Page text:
In every sense, this season was a defining one for David Moyes and his Real Sociedad side. He failed to make a sizeable impact during his first season with La Real, but with a full preseason, a summer transfer window and time to implement his philosophy, there would be little excuse for the Scotsman not to improve on the previous campaign.
One win in seven preseason friendlies perhaps forewarned the fate of Moyes’ team. The same disastrous form carried over to the League, where they picked up on win in their opening eight games.
A 2-0 home reverse to newcomers Las Palmas proved the final nail in the coffin for Moyes’ troublesome spell in Spain. For the most part the damage had been done to the Basque club’s season, as they were turfed out of the Copa del Rey by Las Palmas a month later.
There were some positives to be taken from the season, though, namely the continued emergence of young goalkeeper Gernimo Rulli, who put together a string of man-of-the-match performances against Las Palmas, Sevilla and Barcelona.
Moyes’ successor Eusebio Sacristan can be pleased with the impact he had on the side, delivering a top 10 finish, but few would see this season as one to shout about.
While the established Sociedad failed to inspire, the sides who had jumped up from the lower Leagues were outdoing themselves.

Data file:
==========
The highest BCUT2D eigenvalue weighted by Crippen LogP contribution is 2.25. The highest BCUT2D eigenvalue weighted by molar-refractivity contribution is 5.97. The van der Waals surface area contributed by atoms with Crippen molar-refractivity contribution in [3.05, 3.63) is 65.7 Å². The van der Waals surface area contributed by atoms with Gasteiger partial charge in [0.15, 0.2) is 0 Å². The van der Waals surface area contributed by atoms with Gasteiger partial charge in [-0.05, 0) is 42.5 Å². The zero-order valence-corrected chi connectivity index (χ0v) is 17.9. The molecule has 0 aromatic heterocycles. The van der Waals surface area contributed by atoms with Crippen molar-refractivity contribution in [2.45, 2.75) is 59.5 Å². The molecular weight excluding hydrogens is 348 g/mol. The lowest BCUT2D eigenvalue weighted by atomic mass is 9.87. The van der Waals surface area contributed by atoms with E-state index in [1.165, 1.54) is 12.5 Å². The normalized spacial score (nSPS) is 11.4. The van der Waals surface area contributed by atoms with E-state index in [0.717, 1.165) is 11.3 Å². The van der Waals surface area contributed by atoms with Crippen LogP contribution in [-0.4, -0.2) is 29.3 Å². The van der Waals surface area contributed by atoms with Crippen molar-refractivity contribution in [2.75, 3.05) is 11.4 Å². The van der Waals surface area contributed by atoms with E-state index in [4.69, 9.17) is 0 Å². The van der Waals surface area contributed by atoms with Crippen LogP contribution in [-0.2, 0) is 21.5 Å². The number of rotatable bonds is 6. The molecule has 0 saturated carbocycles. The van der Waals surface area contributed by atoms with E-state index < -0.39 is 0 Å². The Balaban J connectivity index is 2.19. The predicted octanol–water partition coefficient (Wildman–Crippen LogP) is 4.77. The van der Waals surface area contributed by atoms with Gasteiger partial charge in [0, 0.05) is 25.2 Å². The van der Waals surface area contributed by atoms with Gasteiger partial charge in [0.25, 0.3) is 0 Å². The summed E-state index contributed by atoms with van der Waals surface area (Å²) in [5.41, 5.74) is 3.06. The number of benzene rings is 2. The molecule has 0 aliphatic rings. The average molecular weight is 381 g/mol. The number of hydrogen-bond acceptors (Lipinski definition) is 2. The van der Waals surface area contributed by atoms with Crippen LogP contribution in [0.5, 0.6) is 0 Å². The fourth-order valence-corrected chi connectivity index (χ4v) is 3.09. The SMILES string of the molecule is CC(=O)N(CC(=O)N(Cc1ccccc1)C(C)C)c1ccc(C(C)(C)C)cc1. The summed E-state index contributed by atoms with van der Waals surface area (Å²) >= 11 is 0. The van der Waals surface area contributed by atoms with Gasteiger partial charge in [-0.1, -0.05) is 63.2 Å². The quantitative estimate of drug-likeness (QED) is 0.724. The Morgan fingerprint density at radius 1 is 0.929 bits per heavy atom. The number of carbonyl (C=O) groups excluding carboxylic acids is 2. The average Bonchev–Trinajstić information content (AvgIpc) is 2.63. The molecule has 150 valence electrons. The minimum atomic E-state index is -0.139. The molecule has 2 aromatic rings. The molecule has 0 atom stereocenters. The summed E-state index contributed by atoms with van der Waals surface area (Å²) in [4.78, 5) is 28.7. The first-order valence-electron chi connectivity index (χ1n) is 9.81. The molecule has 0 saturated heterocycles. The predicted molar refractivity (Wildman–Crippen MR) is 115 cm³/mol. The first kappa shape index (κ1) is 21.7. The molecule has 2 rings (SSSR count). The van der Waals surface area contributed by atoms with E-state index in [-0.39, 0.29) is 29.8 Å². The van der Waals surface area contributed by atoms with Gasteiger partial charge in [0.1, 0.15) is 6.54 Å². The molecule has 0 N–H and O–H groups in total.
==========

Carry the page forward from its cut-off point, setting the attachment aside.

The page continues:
Just two seasons ago, Real Betis were playing Europa League, but until last year were plying their trade in the Segunda division, so in what has been a tumultuous past few season, a solid mid-table finish is perhaps what is needed at the moment.
Ruben Castro seemed to roll back the years, being the consistent and prolific striker Betis have relied on for years and banged in 19 goals in 38 appearances.
Despite finishing above them, their achievement was perhaps outdone by the achievements of Las Palmas. Having gained promotion via the play-offs, little to nothing was expected from the Canary Islands side, who eventually finished 11th.
While the exploits of Quique Setien’s team can be lauded now, Setien having replaced Paco Herrera in October, for a while, it looked as though the League would swallow them whole as rough early season form saw them flirt with relegation over the winter.
But as the winter drew to a close, something clicked. In a tremendous run of form, they picked up six wins in seven matches, besting the likes of Villarreal and Valencia while only losing to Real Madrid in a tight affair.
A major factor in this season’s success has been the performances of Jonathan Viera. The prodigal son, he returned after spells with Valencia and Shakhtar Donetsk, and proved the club’s most prolific and creative player.
If there was a recurring theme in this season’s Primera it would be the plight of British coaches abroad. Whilst Moyes’ tenure had borne indifferent results and inconsistent football, there was a sense of consistent failure about Gary Neville’s first foray into management.
The season had begun with such promise. Having clinched a much-coveted Champions League spot playing entertaining football with a youthful side, it seemed onwards and upwards for Valencia.
One or two poor results saw Nuno Espirito Santo call time on his Valencia career, with Neville his unlikely successor. Pundits cited his inexperience as a possible stumbling block, and they were right to be fearful.
It took 10 matches until Neville was finally able to boast a League win as his side were booted out of Europe twice and slid down the table. The England assistant was eventually sacked at the end of March.
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